• Cui Y.
      • Morera-Herreras T.
      • Deniau J.M.
      • Venance L.
      Distinct coincidence detectors govern the corticostriatal spike timing-dependent plasticity.
      ), could be enhanced to compensate for the lower corticostriatal input. In this respect, the abnormal corticostriatal LTD reported here is particularly striking and fitting: LTD in the striatum can be induced in conditions limiting NMDA receptor activation; conversely, LTP induction requires their full activation (
      • Chassain C.
      • Melon C.
      • Salin P.
      • Vitale F.
      • Couraud S.
      • Durif F.
      • et al.
      Metabolic, synaptic and behavioral impact of 5-week chronic deep brain stimulation in hemiparkinsonian rats.
      ,
      • Calabresi P.
      • Maj R.
      • Pisani A.
      • Mercuri N.B.
      • Bernardi G.
      Long-term synaptic depression in the striatum: Physiological and pharmacological characterization.
      ,
      • Calabresi P.
      • Pisani A.
      • Mercuri N.B.
      • Bernardi G.
      Long-term potentiation in the striatum is unmasked by removing the voltage-dependent magnesium block of Nmda receptor channels.
      ,
      • Lovinger D.M.
      • Tyler E.C.
      • Merritt A.
      Short- and long-term synaptic depression in rat neostriatum.
      ,
      • Partridge J.G.
      • Tang K.C.
      • Lovinger D.M.
      Regional and postnatal heterogeneity of activity-dependent long-term changes in synaptic efficacy in the dorsal striatum.
      ,
      • Lovinger D.M.
      Neurotransmitter roles in synaptic modulation, plasticity and learning in the dorsal striatum.
      ,
      • Bagetta V.
      • Picconi B.
      • Marinucci S.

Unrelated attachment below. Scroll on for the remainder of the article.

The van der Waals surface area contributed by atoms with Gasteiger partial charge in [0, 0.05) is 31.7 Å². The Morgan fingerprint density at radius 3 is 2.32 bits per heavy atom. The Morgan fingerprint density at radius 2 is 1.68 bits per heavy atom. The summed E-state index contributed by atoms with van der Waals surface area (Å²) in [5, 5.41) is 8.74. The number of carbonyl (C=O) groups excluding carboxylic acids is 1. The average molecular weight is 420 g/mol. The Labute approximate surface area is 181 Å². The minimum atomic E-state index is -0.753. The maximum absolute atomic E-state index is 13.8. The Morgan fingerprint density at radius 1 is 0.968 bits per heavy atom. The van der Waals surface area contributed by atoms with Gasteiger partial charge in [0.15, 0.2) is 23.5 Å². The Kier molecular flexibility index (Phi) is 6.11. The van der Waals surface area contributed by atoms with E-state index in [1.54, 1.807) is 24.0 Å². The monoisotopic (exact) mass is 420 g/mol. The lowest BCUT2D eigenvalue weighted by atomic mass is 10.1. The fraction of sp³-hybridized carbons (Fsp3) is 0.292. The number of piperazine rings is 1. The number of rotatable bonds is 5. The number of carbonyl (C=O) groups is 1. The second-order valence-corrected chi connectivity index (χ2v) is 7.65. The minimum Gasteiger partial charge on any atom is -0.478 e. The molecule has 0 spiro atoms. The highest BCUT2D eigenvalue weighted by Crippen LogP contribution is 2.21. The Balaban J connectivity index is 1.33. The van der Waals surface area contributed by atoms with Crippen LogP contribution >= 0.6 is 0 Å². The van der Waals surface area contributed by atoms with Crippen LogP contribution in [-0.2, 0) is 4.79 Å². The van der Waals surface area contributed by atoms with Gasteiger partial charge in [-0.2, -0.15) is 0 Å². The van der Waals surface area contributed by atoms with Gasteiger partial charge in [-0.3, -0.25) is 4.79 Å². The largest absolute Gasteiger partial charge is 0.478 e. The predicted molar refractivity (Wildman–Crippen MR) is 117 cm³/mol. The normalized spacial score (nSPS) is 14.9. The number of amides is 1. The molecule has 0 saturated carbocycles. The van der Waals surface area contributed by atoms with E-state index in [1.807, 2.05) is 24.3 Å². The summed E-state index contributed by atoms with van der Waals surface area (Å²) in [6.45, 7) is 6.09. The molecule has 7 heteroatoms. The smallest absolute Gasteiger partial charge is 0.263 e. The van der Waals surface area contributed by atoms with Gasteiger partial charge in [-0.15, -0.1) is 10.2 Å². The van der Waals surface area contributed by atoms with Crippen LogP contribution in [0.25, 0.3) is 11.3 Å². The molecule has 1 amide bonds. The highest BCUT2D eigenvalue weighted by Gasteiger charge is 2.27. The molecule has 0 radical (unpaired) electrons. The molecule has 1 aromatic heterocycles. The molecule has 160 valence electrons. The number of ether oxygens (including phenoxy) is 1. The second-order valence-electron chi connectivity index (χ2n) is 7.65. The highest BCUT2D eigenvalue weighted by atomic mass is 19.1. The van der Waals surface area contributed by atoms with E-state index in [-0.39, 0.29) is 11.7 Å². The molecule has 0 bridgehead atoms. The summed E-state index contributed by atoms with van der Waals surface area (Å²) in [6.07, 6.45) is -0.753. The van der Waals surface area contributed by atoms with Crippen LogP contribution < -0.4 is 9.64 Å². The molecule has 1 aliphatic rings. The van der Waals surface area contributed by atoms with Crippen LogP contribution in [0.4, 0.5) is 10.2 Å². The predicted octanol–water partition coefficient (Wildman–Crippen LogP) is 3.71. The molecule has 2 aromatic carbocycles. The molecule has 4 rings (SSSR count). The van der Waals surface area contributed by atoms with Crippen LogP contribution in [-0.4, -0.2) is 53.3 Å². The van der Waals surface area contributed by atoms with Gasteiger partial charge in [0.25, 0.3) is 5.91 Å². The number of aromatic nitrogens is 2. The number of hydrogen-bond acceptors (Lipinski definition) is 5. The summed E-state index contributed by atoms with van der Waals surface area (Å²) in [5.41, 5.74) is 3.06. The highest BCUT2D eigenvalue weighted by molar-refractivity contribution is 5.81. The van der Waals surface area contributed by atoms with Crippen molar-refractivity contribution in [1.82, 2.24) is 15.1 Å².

• Sgobio C.
      • Pendolino V.
      • Ghiglieri V.
      • et al.
      Dopamine-dependent long-term depression is expressed in striatal spiny neurons of both direct and indirect pathways: Implications for Parkinson's disease.
      ,
      • Paille V.
      • Picconi B.
      • Bagetta V.
      • Ghiglieri V.
      • Sgobio C.
      • Di Filippo M.
      • et al.
      Distinct levels of dopamine denervation differentially alter striatal synaptic plasticity and NMDA receptor subunit composition.
      ). In this context, the exacerbated NMDA receptor–mediated signaling might lead to the observed loss of LTD and the transient LTP-like phenomenon; the partial recovery of LTD by NMDA receptor blockade strongly supports this hypothesis. Alternatively, or concomitantly, LTD loss could be attributed to an occlusion effect: as basal corticostriatal synaptic transmission is downregulated, it cannot be further depressed. Interestingly, changes in corticostriatal function have been evidenced in several mouse models of ASD (
      • Peca J.
      • Feliciano C.
      • Ting J.T.
      • Wang W.
      • Wells M.F.
      • Venkatraman T.N.
      • et al.
      Shank3 mutant mice display autistic-like behaviours and striatal dysfunction.
      ,
      • Blundell J.
      • Blaiss C.A.
      • Etherton M.R.
      • Espinosa F.
      • Tabuchi K.
      • Walz C.
      • et al.
      Neuroligin-1 deletion results in impaired spatial memory and increased repetitive behavior.
      ,
      • Portmann T.
      • Yang M.
      • Mao R.
      • Panagiotakos G.
      • Ellegood J.
      • Dolen G.
      • et al.
      Behavioral abnormalities and circuit defects in the basal ganglia of a mouse model of 16p11.2 deletion syndrome.
      ,
      • Caubit X.
      • Gubellini P.
      • Andrieux J.
      • Roubertoux P.L.
      • Metwaly M.
      • Jacq B.
      • et al.
      TSHZ3 deletion causes an autism syndrome and defects in cortical projection neurons.
      ). These alterations are heterogeneous, possibly owing to the different models, experimental protocols, and genetic backgrounds. However, they all strongly suggest that altered corticostriatal synaptic transmission/plasticity is a hallmark of ASD.
      Long-lasting changes of synaptic strength can reinforce (LTP) or depress (LTD) specific neural circuits, thus gating salient information while suppressing unwanted ones to optimize behavioral responses (
      • Berretta N.
      • Nistico R.
      • Bernardi G.
      • Mercuri N.B.
      Synaptic plasticity in the basal ganglia: A similar code for physiological and pathological conditions.
      ). If, as in our case, one of the two forms of plasticity is altered or absent, these processes would be unpaired, contributing to the observed behavioral abnormalities. Whereas the molecular and anatomo-functional defects in corticostriatal circuitry could underlie at least part of the ASD-like features of Tshz3-pnCxKO mice, other brain circuits and structures might also be involved, such as those involving the medial prefrontal cortex and the basolateral amygdala (